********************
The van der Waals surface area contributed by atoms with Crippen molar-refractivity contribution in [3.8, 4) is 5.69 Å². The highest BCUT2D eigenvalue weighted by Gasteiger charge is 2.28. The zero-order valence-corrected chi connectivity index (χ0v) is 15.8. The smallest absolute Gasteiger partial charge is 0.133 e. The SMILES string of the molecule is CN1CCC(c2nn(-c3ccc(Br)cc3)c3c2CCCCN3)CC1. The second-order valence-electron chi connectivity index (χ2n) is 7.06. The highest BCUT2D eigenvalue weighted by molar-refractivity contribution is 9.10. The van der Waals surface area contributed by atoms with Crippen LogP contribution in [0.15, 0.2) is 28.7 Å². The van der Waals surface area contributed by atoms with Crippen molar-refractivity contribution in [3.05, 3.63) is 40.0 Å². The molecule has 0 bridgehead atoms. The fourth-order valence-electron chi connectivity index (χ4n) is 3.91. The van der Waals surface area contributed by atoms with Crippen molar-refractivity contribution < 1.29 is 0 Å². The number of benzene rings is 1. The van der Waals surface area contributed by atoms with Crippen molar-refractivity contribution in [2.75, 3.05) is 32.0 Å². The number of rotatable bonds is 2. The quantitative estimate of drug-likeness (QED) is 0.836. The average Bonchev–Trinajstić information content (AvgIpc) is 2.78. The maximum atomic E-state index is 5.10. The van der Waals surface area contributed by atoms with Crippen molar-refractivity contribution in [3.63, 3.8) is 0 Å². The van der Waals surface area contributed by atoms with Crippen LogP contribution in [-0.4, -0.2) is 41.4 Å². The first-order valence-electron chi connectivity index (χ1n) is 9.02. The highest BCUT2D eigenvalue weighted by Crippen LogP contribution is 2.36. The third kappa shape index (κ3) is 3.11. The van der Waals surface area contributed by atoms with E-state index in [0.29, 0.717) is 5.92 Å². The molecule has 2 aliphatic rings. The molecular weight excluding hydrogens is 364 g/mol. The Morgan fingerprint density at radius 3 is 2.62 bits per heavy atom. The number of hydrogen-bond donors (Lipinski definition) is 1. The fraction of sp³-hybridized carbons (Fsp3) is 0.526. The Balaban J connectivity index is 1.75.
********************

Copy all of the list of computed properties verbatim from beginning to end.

The van der Waals surface area contributed by atoms with Crippen molar-refractivity contribution in [3.8, 4) is 5.69 Å². The highest BCUT2D eigenvalue weighted by Gasteiger charge is 2.28. The zero-order valence-corrected chi connectivity index (χ0v) is 15.8. The smallest absolute Gasteiger partial charge is 0.133 e. The SMILES string of the molecule is CN1CCC(c2nn(-c3ccc(Br)cc3)c3c2CCCCN3)CC1. The second-order valence-electron chi connectivity index (χ2n) is 7.06. The highest BCUT2D eigenvalue weighted by molar-refractivity contribution is 9.10. The van der Waals surface area contributed by atoms with Crippen LogP contribution in [0.15, 0.2) is 28.7 Å². The van der Waals surface area contributed by atoms with Crippen molar-refractivity contribution in [3.05, 3.63) is 40.0 Å². The molecule has 0 bridgehead atoms. The fourth-order valence-electron chi connectivity index (χ4n) is 3.91. The van der Waals surface area contributed by atoms with Crippen molar-refractivity contribution < 1.29 is 0 Å². The number of benzene rings is 1. The van der Waals surface area contributed by atoms with Crippen molar-refractivity contribution in [2.75, 3.05) is 32.0 Å². The number of rotatable bonds is 2. The quantitative estimate of drug-likeness (QED) is 0.836. The average Bonchev–Trinajstić information content (AvgIpc) is 2.78. The maximum atomic E-state index is 5.10. The van der Waals surface area contributed by atoms with Crippen molar-refractivity contribution in [3.63, 3.8) is 0 Å². The van der Waals surface area contributed by atoms with Crippen LogP contribution in [-0.4, -0.2) is 41.4 Å². The first-order valence-electron chi connectivity index (χ1n) is 9.02. The highest BCUT2D eigenvalue weighted by Crippen LogP contribution is 2.36. The third kappa shape index (κ3) is 3.11. The van der Waals surface area contributed by atoms with E-state index in [0.29, 0.717) is 5.92 Å². The molecule has 2 aliphatic rings. The molecular weight excluding hydrogens is 364 g/mol. The Morgan fingerprint density at radius 3 is 2.62 bits per heavy atom. The number of hydrogen-bond donors (Lipinski definition) is 1. The fraction of sp³-hybridized carbons (Fsp3) is 0.526. The Balaban J connectivity index is 1.75.